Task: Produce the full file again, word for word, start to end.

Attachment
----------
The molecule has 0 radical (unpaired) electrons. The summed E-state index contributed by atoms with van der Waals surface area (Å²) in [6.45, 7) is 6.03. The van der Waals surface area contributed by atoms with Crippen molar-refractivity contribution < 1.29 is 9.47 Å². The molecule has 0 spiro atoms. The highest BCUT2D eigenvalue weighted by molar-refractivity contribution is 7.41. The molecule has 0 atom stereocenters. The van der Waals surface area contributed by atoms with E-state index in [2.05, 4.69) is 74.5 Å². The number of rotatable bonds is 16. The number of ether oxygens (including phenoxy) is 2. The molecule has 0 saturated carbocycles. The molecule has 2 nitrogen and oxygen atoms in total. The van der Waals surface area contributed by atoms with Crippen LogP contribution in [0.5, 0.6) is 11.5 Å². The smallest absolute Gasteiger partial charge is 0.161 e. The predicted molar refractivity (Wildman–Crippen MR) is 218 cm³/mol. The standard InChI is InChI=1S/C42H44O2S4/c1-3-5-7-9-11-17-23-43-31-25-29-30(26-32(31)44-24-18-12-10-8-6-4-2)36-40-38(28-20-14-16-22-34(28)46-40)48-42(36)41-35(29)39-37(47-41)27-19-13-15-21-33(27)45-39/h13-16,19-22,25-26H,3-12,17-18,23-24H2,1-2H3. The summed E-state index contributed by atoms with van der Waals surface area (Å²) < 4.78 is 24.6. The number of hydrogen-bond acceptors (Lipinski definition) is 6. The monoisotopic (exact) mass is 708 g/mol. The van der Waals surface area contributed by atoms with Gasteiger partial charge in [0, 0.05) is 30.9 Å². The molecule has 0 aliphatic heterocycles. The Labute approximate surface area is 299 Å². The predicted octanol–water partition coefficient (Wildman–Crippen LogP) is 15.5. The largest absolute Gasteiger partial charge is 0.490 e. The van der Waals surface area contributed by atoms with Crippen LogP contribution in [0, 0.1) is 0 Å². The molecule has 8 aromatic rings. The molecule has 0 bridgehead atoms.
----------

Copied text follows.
The molecule has 0 radical (unpaired) electrons. The summed E-state index contributed by atoms with van der Waals surface area (Å²) in [6.45, 7) is 6.03. The van der Waals surface area contributed by atoms with Crippen molar-refractivity contribution < 1.29 is 9.47 Å². The molecule has 0 spiro atoms. The highest BCUT2D eigenvalue weighted by molar-refractivity contribution is 7.41. The molecule has 0 atom stereocenters. The van der Waals surface area contributed by atoms with E-state index in [2.05, 4.69) is 74.5 Å². The number of rotatable bonds is 16. The number of ether oxygens (including phenoxy) is 2. The molecule has 0 saturated carbocycles. The molecule has 2 nitrogen and oxygen atoms in total. The van der Waals surface area contributed by atoms with Crippen LogP contribution in [0.5, 0.6) is 11.5 Å². The smallest absolute Gasteiger partial charge is 0.161 e. The predicted molar refractivity (Wildman–Crippen MR) is 218 cm³/mol. The standard InChI is InChI=1S/C42H44O2S4/c1-3-5-7-9-11-17-23-43-31-25-29-30(26-32(31)44-24-18-12-10-8-6-4-2)36-40-38(28-20-14-16-22-34(28)46-40)48-42(36)41-35(29)39-37(47-41)27-19-13-15-21-33(27)45-39/h13-16,19-22,25-26H,3-12,17-18,23-24H2,1-2H3. The summed E-state index contributed by atoms with van der Waals surface area (Å²) < 4.78 is 24.6. The number of hydrogen-bond acceptors (Lipinski definition) is 6. The monoisotopic (exact) mass is 708 g/mol. The van der Waals surface area contributed by atoms with Gasteiger partial charge in [0, 0.05) is 30.9 Å². The molecule has 0 aliphatic heterocycles. The Labute approximate surface area is 299 Å². The predicted octanol–water partition coefficient (Wildman–Crippen LogP) is 15.5. The largest absolute Gasteiger partial charge is 0.490 e. The van der Waals surface area contributed by atoms with Crippen LogP contribution in [0, 0.1) is 0 Å². The molecule has 8 aromatic rings. The molecule has 0 bridgehead atoms.